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This Exists: Guy Dresses Up as Superhero and Fights Seattle Crime

"There's nothing wrong with citizens getting involved with the criminal justice process..."

He doesn't have super powers, but he dresses like a superhero.

Seattle residents are becoming familiar with an anonymous crime fighter known only as "Phoenix Jones." Like a comic book star, he has a skin-tight suit and caries weapons such as a taser and pepper spray. And he recently rescued a man going through a car jacking:

KIRO reports:

KIRO 7 Eyewitness News reporter Monique Ming Laven met him.

“My name is Phoenix Jones,” said the man.

The man is the hero Dan’s been trying to tell his friends about.“

People are saying, ‘No way, dude, you were probably drunk,’” said Dan.

But the superhero sounded familiar to Ming Laven. She had heard about how he and the other eight members of his Rain City Superhero crime fighting movement walk the street, eyes out for crime and prepared to fight it.On Monday night, the fully-clad superhero and Dan met.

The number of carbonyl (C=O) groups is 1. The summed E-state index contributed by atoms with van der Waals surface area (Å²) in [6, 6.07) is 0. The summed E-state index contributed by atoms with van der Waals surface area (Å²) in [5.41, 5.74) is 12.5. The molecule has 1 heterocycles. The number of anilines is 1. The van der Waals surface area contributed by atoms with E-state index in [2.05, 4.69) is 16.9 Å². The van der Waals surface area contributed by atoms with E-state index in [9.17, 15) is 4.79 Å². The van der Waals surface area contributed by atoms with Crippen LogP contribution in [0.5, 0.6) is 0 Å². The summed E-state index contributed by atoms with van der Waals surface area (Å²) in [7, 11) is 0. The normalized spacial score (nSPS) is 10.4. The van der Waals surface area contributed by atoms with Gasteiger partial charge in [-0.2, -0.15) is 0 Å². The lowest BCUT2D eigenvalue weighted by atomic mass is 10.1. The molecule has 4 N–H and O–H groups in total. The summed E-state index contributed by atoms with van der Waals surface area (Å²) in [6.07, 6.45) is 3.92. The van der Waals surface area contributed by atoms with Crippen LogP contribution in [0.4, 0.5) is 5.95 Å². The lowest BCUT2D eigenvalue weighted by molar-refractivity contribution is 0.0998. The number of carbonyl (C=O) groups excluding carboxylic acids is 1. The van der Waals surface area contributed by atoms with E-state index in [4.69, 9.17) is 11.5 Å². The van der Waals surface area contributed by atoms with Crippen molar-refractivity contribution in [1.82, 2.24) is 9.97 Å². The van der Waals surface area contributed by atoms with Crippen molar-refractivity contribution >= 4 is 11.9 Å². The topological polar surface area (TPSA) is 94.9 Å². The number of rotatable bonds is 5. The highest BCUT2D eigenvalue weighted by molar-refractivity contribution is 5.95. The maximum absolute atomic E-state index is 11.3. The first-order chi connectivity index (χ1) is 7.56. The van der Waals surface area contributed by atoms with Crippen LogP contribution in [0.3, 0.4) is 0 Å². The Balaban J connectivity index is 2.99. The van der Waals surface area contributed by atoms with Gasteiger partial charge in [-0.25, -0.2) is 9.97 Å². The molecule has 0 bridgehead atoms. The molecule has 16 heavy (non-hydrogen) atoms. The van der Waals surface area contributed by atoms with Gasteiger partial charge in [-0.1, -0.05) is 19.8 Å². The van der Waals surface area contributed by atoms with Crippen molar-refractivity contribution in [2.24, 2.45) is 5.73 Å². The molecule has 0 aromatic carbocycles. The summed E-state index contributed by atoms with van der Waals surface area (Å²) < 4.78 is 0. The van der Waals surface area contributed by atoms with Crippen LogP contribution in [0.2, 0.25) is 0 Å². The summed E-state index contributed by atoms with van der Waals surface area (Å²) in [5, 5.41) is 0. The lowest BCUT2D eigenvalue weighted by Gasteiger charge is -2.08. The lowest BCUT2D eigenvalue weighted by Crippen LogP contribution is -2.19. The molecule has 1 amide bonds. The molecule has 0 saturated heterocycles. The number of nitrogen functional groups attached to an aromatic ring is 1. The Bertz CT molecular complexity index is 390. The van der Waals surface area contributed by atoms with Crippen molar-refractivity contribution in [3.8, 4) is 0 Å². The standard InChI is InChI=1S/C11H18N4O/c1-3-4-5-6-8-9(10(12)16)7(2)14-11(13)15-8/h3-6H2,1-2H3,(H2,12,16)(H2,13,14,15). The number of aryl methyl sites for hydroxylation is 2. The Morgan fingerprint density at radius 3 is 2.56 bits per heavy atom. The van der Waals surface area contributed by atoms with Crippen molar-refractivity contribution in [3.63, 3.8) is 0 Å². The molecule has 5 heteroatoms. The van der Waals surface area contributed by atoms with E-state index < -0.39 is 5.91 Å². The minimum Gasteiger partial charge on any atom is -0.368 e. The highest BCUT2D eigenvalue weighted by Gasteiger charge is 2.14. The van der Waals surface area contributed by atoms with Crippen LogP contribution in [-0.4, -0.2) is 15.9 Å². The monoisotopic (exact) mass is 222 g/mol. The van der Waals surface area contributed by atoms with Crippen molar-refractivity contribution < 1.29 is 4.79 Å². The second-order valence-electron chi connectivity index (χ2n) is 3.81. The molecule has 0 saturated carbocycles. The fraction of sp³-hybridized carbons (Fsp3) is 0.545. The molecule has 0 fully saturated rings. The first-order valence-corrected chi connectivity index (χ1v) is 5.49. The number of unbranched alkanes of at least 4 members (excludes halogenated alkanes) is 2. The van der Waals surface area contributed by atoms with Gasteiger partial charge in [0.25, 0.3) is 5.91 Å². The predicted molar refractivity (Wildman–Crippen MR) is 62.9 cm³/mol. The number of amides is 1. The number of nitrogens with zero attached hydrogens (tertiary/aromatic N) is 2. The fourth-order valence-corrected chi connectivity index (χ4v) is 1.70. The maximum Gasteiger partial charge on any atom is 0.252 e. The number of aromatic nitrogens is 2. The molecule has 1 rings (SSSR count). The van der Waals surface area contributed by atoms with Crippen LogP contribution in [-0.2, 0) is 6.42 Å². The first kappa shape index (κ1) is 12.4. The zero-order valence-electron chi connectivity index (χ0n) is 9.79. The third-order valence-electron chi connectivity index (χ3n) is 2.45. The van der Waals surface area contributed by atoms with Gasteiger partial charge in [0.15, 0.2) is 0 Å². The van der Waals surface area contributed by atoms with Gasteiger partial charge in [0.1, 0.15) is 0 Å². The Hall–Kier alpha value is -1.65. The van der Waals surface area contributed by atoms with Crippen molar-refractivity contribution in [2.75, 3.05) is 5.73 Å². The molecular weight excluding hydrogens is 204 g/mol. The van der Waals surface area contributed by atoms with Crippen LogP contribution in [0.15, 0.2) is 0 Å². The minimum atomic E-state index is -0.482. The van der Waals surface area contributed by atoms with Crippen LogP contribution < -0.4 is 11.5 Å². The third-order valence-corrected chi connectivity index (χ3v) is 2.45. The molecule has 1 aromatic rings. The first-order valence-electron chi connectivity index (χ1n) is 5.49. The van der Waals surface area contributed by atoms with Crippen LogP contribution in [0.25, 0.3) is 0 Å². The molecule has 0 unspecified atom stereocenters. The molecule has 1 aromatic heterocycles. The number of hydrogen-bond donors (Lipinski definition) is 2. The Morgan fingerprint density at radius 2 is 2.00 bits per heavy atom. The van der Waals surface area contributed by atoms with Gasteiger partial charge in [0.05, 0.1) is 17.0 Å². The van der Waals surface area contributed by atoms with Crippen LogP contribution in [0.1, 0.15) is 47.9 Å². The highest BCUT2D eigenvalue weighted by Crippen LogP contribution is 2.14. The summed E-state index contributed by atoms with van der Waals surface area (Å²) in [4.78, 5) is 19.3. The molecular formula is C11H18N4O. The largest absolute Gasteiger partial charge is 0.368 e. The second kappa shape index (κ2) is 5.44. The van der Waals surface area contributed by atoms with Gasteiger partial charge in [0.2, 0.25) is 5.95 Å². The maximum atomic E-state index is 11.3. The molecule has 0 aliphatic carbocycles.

“That’s crazy. Nice to meet you, brother. Nice to meet you. That’s insane,” said Dan, who finally got a close-up look at his savior.

“Phoenix” explained his whole super suit, including bullet-proof vest and stab plates, to Dan.

“That’s a Taser night stick. And I have Mace slash tear gas over here,” said Phoenix.

Then it was time for Phoenix to get back out on the streets, maybe not quite a super man, but an extraordinary one.

“I symbolize that the average person doesn't have to walk around and see bad things and do nothing," Phoenix told the news station. He explained that he started fighting crime about nine months ago and that it's dangerous work: he's been stabbed and had a gun pulled on him a few times.

But he doesn't recommend this life for everyone: "I don't condone people walking around on the street with masks. Everyone on my team either has a military background or a mixed martial arts background, and we're well aware of what its costs to do what we do."

Local Police department spokesman Jeff Kappel wasn't as opposed to the vigilantly idea as one might think. "There's nothing wrong with citizens getting involved with the criminal justice process - as long as they follow it all the way through," the Daily Mail reports.

One last thing…
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